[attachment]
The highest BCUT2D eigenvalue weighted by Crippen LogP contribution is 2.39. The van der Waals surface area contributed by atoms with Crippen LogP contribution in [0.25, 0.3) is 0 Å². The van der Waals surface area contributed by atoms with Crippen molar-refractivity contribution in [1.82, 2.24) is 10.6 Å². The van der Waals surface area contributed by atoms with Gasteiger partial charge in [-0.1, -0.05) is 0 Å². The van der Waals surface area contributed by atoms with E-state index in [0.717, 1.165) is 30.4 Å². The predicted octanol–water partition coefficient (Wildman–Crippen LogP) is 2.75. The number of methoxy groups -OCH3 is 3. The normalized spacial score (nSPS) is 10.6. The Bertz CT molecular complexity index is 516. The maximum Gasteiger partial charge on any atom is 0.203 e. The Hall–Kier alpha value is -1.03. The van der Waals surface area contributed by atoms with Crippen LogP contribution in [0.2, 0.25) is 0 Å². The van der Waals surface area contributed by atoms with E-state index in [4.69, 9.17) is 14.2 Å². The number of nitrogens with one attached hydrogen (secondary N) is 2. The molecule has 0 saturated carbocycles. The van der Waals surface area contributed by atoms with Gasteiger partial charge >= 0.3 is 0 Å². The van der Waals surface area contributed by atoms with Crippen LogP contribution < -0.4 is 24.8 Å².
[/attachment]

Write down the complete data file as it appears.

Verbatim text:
The highest BCUT2D eigenvalue weighted by Crippen LogP contribution is 2.39. The van der Waals surface area contributed by atoms with Crippen LogP contribution in [0.25, 0.3) is 0 Å². The van der Waals surface area contributed by atoms with Crippen molar-refractivity contribution in [1.82, 2.24) is 10.6 Å². The van der Waals surface area contributed by atoms with Gasteiger partial charge in [-0.1, -0.05) is 0 Å². The van der Waals surface area contributed by atoms with E-state index in [0.717, 1.165) is 30.4 Å². The predicted octanol–water partition coefficient (Wildman–Crippen LogP) is 2.75. The number of methoxy groups -OCH3 is 3. The normalized spacial score (nSPS) is 10.6. The Bertz CT molecular complexity index is 516. The maximum Gasteiger partial charge on any atom is 0.203 e. The Hall–Kier alpha value is -1.03. The van der Waals surface area contributed by atoms with Crippen LogP contribution in [0.2, 0.25) is 0 Å². The van der Waals surface area contributed by atoms with E-state index in [4.69, 9.17) is 14.2 Å². The number of nitrogens with one attached hydrogen (secondary N) is 2. The molecule has 0 saturated carbocycles. The van der Waals surface area contributed by atoms with Gasteiger partial charge >= 0.3 is 0 Å². The van der Waals surface area contributed by atoms with Crippen LogP contribution < -0.4 is 24.8 Å².